LOORRS champions crowned at Glen Helen finale

Images by Richard S. James

LOORRS champions crowned at Glen Helen finale

Off Road

LOORRS champions crowned at Glen Helen finale

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The 2020 Lucas Oil Off Road Racing Series may have been condensed, but by halfway it was pretty clear who the title contenders would be. And while there were a few repeats – one in dominating fashion, two in an agonizingly close fights to the finish this past weekend at Glen Helen Raceway – there were several first-time champions as well.

One fight to the finish was in Pro 2, where every point counted, between defending champion Jerett Brooks and Doug Mittag, returning to the class after a couple years focusing on Pro 4. Both campaigned the opener in older Unlimited trucks, where Brooks took two wins. But in the second weekend, a tripleheader at Lucas Oil Speedway in Wheatland, Mo., both showed up with new (Brooks) or refreshed (Mittag) trucks with the Midwest-spec 410 engine.

There Mittag began a run of consistent podium finishes that saw him going into the finale with a two-point lead.

“In Arizona, he was so consistent,” said Brooks of his title rival. “We were either winning or finishing fifth and we were two points down coming into Glen Helen. We put our old setup from the 2019 truck and we were consistent, qualified first, and led by two points coming into Friday’s race. Those qualifying points played a big part.

“On Friday, we were right behind Doug, and I had to go for it. I made the move where he least expected it. I got the halfway points, and won the race.

Brooks defended his 2019 Pro 2 crown.

“We had a six-place invert for Saturday. [Mittag] started right next to me, got up to second behind Trevor Leighton. All we had to do was finish two positions behind Doug. Leighton spun out, Mittag went to the bottom and drove me to the wall. And we said, ‘Just let him go.’ He got by, so did [Ryan] Beat. We just cruised around because we knew what we had to do. It was cool to come out with a new truck and win another championship.”

Not only did Brooks take home another Pro 2 championship, but Jerett Brooks Racing was named Team of the Year and crew chief Tanner Stephens was named mechanic of the year. Brooks runs a tight ship, with he, Stephens and Nick Tenbruin doing most of the heavy lifting, and they’re all 30 or under, so it’s a young team.

“That was super cool for Tanner,” Brooks exclaimed. “He’s kind of the under-rated guy, so it was cool to have him get some recognition for all the stuff he’s done. Last year he gave me the full setup on my truck, and that made me so fast. Winning Team of the Year is the icing on top. It was cool because we have a really small team, and we’re all like brothers.”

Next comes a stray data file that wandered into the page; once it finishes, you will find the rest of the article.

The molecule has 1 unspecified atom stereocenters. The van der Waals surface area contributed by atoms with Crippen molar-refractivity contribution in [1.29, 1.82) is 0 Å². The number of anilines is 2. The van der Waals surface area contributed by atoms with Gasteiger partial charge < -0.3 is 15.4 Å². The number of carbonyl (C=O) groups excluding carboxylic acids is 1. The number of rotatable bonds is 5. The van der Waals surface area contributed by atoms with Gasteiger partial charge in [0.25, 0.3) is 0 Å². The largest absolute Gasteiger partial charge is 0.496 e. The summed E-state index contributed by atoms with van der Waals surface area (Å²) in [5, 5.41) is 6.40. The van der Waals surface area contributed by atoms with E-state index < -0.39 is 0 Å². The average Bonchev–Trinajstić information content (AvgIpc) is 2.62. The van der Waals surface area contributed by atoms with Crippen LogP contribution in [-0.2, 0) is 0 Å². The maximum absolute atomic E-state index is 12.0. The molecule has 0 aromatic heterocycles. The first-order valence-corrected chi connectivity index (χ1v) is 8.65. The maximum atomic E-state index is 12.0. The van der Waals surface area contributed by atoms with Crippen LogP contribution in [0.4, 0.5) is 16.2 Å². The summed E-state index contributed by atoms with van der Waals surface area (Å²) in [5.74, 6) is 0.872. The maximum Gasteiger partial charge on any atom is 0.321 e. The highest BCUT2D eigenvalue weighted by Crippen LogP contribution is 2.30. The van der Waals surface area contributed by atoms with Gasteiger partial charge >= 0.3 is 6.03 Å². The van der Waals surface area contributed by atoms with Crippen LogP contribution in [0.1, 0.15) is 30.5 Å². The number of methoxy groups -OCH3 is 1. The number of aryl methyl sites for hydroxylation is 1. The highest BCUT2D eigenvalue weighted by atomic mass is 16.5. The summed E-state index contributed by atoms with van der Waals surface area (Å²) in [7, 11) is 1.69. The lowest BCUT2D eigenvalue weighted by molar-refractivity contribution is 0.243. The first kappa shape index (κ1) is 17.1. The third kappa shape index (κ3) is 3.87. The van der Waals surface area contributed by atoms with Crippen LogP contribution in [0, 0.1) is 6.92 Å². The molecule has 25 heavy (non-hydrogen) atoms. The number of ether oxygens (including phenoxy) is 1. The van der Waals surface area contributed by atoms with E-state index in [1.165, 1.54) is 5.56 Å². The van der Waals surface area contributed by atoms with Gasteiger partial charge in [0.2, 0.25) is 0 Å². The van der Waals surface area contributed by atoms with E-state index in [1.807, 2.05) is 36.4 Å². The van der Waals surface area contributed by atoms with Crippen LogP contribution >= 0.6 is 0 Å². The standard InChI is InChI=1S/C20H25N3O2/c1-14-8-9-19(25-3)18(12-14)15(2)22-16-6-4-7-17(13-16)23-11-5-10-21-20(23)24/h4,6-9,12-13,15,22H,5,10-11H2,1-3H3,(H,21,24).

Brock Heger has been pursuing the Pro Lite title for years, first under Jeremy McGrath’s tent, and now as Brock Heger Racing. He’s come close to getting it several times, and has two Production 1000 UTV title to his name, but he Pro Lite championship has eluded him until this year. In 2020, he had five wins, including doubles at the Lucas Oil Speedway and Wild Horse Pass Motorsports Park tripleheaders, and came into the finale not needing much to take the title.

Former Production 1000 UTV champ Heger finally claimed a Pro Lite title.

“I’ve been trying to do this for so long, and finally got it done,” Heger said. “I think the difference was we took a different approach. We were always chasing it – it seemed like the first round of the season we always had bad luck, and I had to chase the whole year. So we said, ‘Let’s just get through the first two rounds at Glen Helen,’ and I walked away with a sixth and a second. We got through there, and then we just wanted to win. We won five races and were pretty much on the podium the rest of the time. I had two DNFs, and to have those and a sixth place and still win it, is crazy.

“Next year we’re going to work on those DNFs. I couldn’t be more excited going into next year, having the No. 1 plate. Hopefully we can hang onto it.”

Repeat Pro Buggy championship for a dominant Watson.

In Pro Buggy, it was all Eliott Watson. The defending champion came into the final race with an amazing seven wins in a row and having never finished off the podium all season, to claim his second consecutive title. Not only that, he had the most fast laps and was named Driver of the Year.

Myles Cheek had an epic year to take the Production 1000 UTV title away from two-time champ Brock Heger. While Cheek and Heger had some epic battles, Cheek came out on top more often than not. Claiming seven wins and never finishing off the podium, while Heger finished outside the top three on a couple of occasions, gave him the 2020 championship.

With seven wins, Cheek took Production 1000 UTV honors from two-time champ Heger.

In Turbo UTV, it was another fight to the final lap. Ronnie Anderson looked like he might steal the title from “Queen of UTV” Corry Weller, coming into the finale with a seven-point lead after dominating at Wild Horse Pass. But a win for Weller on Friday while Anderson had a bad finish meant that finishing second to Anderson on Saturday was enough to take the title, her third straight.

Connor Barry (Mod Kart), Brodie Martin (Junior 2 Kart) and TJ Siewers (RZR 170) were the 2020 Lucas Oil Off Road Racing Series junior champions.

2020 Lucas Oil Off Road Racing Series Champions

Pro 2: Jerett Brooks
Pro Lite: Brock Heger
Pro Buggy: Eliott Watson
Prod. 1000 UTV: Myles Cheek
Turbo UTV: Corry Weller
Mod Kart: Connor Barry
Junior 2 Kart: Brodie Martin
RZR 170: TJ Siewers

2020 Lucas Oil Off Road Racing Series Rookies of the Year

Pro 2: Trevor Leighton
Pro Lite: Madix Bailey
Pro Buggy: Dale Ebberts
Prod. 1000 UTV: Anthony Santos
Turbo UTV: Trey Gibbs
Mod Kart: David Gasper
Junior 2 Kart: Brodie Martin
RZR 170: Declan Shields

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